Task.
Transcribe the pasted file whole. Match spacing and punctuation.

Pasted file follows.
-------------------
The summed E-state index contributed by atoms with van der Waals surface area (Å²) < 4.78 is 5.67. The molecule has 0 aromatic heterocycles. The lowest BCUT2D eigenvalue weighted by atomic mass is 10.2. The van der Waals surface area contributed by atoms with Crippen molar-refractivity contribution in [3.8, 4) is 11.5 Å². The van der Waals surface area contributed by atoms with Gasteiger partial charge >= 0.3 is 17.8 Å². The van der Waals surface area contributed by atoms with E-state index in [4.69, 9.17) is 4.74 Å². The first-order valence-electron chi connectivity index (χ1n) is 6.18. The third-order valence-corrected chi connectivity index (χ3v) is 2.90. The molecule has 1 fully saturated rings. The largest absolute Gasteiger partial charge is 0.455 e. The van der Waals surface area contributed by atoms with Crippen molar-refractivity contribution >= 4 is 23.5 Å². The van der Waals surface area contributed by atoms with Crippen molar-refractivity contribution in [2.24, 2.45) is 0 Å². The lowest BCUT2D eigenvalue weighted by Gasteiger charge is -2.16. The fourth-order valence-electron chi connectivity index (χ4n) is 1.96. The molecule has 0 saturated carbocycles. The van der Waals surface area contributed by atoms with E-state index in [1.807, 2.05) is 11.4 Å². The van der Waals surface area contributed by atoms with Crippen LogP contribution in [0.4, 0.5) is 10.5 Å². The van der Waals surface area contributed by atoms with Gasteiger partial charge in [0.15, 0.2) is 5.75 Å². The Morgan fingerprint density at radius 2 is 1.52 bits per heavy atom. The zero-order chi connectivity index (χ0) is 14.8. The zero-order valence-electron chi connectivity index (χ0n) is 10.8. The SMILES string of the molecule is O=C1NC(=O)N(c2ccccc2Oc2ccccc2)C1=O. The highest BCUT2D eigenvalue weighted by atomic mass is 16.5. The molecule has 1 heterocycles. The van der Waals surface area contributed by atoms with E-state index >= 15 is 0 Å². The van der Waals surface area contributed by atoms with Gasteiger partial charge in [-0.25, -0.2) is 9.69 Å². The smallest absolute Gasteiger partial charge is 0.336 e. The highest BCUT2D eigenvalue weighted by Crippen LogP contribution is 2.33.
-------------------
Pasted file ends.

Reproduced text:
The summed E-state index contributed by atoms with van der Waals surface area (Å²) < 4.78 is 5.67. The molecule has 0 aromatic heterocycles. The lowest BCUT2D eigenvalue weighted by atomic mass is 10.2. The van der Waals surface area contributed by atoms with Crippen molar-refractivity contribution in [3.8, 4) is 11.5 Å². The van der Waals surface area contributed by atoms with Gasteiger partial charge >= 0.3 is 17.8 Å². The van der Waals surface area contributed by atoms with E-state index in [4.69, 9.17) is 4.74 Å². The first-order valence-electron chi connectivity index (χ1n) is 6.18. The third-order valence-corrected chi connectivity index (χ3v) is 2.90. The molecule has 1 fully saturated rings. The largest absolute Gasteiger partial charge is 0.455 e. The van der Waals surface area contributed by atoms with Crippen molar-refractivity contribution >= 4 is 23.5 Å². The van der Waals surface area contributed by atoms with Crippen molar-refractivity contribution in [2.24, 2.45) is 0 Å². The lowest BCUT2D eigenvalue weighted by Gasteiger charge is -2.16. The fourth-order valence-electron chi connectivity index (χ4n) is 1.96. The molecule has 0 saturated carbocycles. The van der Waals surface area contributed by atoms with E-state index in [1.807, 2.05) is 11.4 Å². The van der Waals surface area contributed by atoms with Crippen LogP contribution in [0.4, 0.5) is 10.5 Å². The van der Waals surface area contributed by atoms with Gasteiger partial charge in [0.15, 0.2) is 5.75 Å². The Morgan fingerprint density at radius 2 is 1.52 bits per heavy atom. The zero-order chi connectivity index (χ0) is 14.8. The zero-order valence-electron chi connectivity index (χ0n) is 10.8. The SMILES string of the molecule is O=C1NC(=O)N(c2ccccc2Oc2ccccc2)C1=O. The highest BCUT2D eigenvalue weighted by atomic mass is 16.5. The molecule has 1 heterocycles. The van der Waals surface area contributed by atoms with E-state index >= 15 is 0 Å². The van der Waals surface area contributed by atoms with Gasteiger partial charge in [-0.25, -0.2) is 9.69 Å². The smallest absolute Gasteiger partial charge is 0.336 e. The highest BCUT2D eigenvalue weighted by Crippen LogP contribution is 2.33.